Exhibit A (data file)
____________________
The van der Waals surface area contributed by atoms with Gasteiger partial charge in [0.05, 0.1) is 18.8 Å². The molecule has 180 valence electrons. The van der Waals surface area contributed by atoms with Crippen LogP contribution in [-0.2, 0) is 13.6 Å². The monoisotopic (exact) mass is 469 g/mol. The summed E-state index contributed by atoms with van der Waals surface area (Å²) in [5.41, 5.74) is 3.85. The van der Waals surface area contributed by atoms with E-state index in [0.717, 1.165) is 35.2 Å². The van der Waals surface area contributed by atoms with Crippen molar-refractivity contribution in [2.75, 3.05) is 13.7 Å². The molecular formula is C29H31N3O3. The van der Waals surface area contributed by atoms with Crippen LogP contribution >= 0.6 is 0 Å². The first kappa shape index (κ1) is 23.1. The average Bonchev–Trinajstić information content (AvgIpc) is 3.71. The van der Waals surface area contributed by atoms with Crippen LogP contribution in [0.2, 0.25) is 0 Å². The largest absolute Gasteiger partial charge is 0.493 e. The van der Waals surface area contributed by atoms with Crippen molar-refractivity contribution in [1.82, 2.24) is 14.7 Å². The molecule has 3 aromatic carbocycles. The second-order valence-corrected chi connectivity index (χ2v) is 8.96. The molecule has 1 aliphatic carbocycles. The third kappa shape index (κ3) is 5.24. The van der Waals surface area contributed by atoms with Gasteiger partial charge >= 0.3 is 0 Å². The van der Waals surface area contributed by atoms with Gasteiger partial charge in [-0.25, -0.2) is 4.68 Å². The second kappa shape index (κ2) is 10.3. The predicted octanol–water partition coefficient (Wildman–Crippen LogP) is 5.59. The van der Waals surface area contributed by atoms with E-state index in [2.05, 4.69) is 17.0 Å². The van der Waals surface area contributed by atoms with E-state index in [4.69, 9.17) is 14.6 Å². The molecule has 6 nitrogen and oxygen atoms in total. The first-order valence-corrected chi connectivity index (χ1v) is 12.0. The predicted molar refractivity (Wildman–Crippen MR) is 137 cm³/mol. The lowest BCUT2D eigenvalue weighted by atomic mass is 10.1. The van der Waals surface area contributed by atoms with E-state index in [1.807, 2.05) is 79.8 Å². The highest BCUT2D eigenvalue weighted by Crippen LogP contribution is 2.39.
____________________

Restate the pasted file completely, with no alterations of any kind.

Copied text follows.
The van der Waals surface area contributed by atoms with Gasteiger partial charge in [0.05, 0.1) is 18.8 Å². The molecule has 180 valence electrons. The van der Waals surface area contributed by atoms with Crippen LogP contribution in [-0.2, 0) is 13.6 Å². The monoisotopic (exact) mass is 469 g/mol. The summed E-state index contributed by atoms with van der Waals surface area (Å²) in [5.41, 5.74) is 3.85. The van der Waals surface area contributed by atoms with E-state index in [0.717, 1.165) is 35.2 Å². The van der Waals surface area contributed by atoms with Crippen molar-refractivity contribution in [2.75, 3.05) is 13.7 Å². The molecular formula is C29H31N3O3. The van der Waals surface area contributed by atoms with Crippen LogP contribution >= 0.6 is 0 Å². The first kappa shape index (κ1) is 23.1. The average Bonchev–Trinajstić information content (AvgIpc) is 3.71. The van der Waals surface area contributed by atoms with Crippen LogP contribution in [0.2, 0.25) is 0 Å². The largest absolute Gasteiger partial charge is 0.493 e. The van der Waals surface area contributed by atoms with Crippen molar-refractivity contribution in [1.82, 2.24) is 14.7 Å². The molecule has 3 aromatic carbocycles. The second-order valence-corrected chi connectivity index (χ2v) is 8.96. The molecule has 1 aliphatic carbocycles. The third kappa shape index (κ3) is 5.24. The van der Waals surface area contributed by atoms with Gasteiger partial charge >= 0.3 is 0 Å². The van der Waals surface area contributed by atoms with Gasteiger partial charge in [-0.25, -0.2) is 4.68 Å². The second kappa shape index (κ2) is 10.3. The predicted octanol–water partition coefficient (Wildman–Crippen LogP) is 5.59. The van der Waals surface area contributed by atoms with E-state index in [2.05, 4.69) is 17.0 Å². The van der Waals surface area contributed by atoms with E-state index in [4.69, 9.17) is 14.6 Å². The molecule has 6 nitrogen and oxygen atoms in total. The first-order valence-corrected chi connectivity index (χ1v) is 12.0. The predicted molar refractivity (Wildman–Crippen MR) is 137 cm³/mol. The lowest BCUT2D eigenvalue weighted by atomic mass is 10.1. The van der Waals surface area contributed by atoms with E-state index in [1.807, 2.05) is 79.8 Å². The highest BCUT2D eigenvalue weighted by Crippen LogP contribution is 2.39.